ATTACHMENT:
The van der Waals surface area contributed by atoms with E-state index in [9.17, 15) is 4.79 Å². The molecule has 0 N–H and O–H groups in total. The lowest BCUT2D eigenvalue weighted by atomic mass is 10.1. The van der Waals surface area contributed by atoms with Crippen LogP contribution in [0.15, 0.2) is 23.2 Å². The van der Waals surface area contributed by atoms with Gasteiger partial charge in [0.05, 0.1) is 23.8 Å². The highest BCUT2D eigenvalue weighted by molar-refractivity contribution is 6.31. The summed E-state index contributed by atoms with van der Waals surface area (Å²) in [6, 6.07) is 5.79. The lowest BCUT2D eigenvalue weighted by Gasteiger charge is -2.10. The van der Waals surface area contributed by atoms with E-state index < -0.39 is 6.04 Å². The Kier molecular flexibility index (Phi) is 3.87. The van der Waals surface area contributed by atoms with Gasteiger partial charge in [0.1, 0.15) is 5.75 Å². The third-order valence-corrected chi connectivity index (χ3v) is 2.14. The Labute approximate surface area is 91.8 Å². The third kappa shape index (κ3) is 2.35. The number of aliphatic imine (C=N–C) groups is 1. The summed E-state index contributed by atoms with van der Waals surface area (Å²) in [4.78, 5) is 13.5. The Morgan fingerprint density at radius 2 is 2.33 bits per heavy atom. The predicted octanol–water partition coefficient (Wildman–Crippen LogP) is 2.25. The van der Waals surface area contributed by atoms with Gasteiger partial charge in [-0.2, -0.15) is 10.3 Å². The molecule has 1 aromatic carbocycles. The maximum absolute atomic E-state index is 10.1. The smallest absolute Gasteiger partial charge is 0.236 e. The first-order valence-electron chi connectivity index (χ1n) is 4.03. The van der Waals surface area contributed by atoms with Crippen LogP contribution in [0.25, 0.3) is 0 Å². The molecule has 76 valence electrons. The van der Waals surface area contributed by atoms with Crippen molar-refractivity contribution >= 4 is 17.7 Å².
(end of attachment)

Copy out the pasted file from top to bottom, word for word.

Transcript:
The van der Waals surface area contributed by atoms with E-state index in [9.17, 15) is 4.79 Å². The molecule has 0 N–H and O–H groups in total. The lowest BCUT2D eigenvalue weighted by atomic mass is 10.1. The van der Waals surface area contributed by atoms with Crippen LogP contribution in [0.15, 0.2) is 23.2 Å². The van der Waals surface area contributed by atoms with Gasteiger partial charge in [0.05, 0.1) is 23.8 Å². The highest BCUT2D eigenvalue weighted by molar-refractivity contribution is 6.31. The summed E-state index contributed by atoms with van der Waals surface area (Å²) in [6, 6.07) is 5.79. The lowest BCUT2D eigenvalue weighted by Gasteiger charge is -2.10. The van der Waals surface area contributed by atoms with E-state index < -0.39 is 6.04 Å². The Kier molecular flexibility index (Phi) is 3.87. The van der Waals surface area contributed by atoms with Gasteiger partial charge in [0.1, 0.15) is 5.75 Å². The third-order valence-corrected chi connectivity index (χ3v) is 2.14. The Labute approximate surface area is 91.8 Å². The third kappa shape index (κ3) is 2.35. The number of aliphatic imine (C=N–C) groups is 1. The summed E-state index contributed by atoms with van der Waals surface area (Å²) in [4.78, 5) is 13.5. The Morgan fingerprint density at radius 2 is 2.33 bits per heavy atom. The predicted octanol–water partition coefficient (Wildman–Crippen LogP) is 2.25. The van der Waals surface area contributed by atoms with Gasteiger partial charge in [-0.2, -0.15) is 10.3 Å². The molecule has 1 aromatic carbocycles. The maximum absolute atomic E-state index is 10.1. The smallest absolute Gasteiger partial charge is 0.236 e. The first-order valence-electron chi connectivity index (χ1n) is 4.03. The van der Waals surface area contributed by atoms with Crippen LogP contribution in [0.25, 0.3) is 0 Å². The molecule has 76 valence electrons. The van der Waals surface area contributed by atoms with Crippen molar-refractivity contribution >= 4 is 17.7 Å².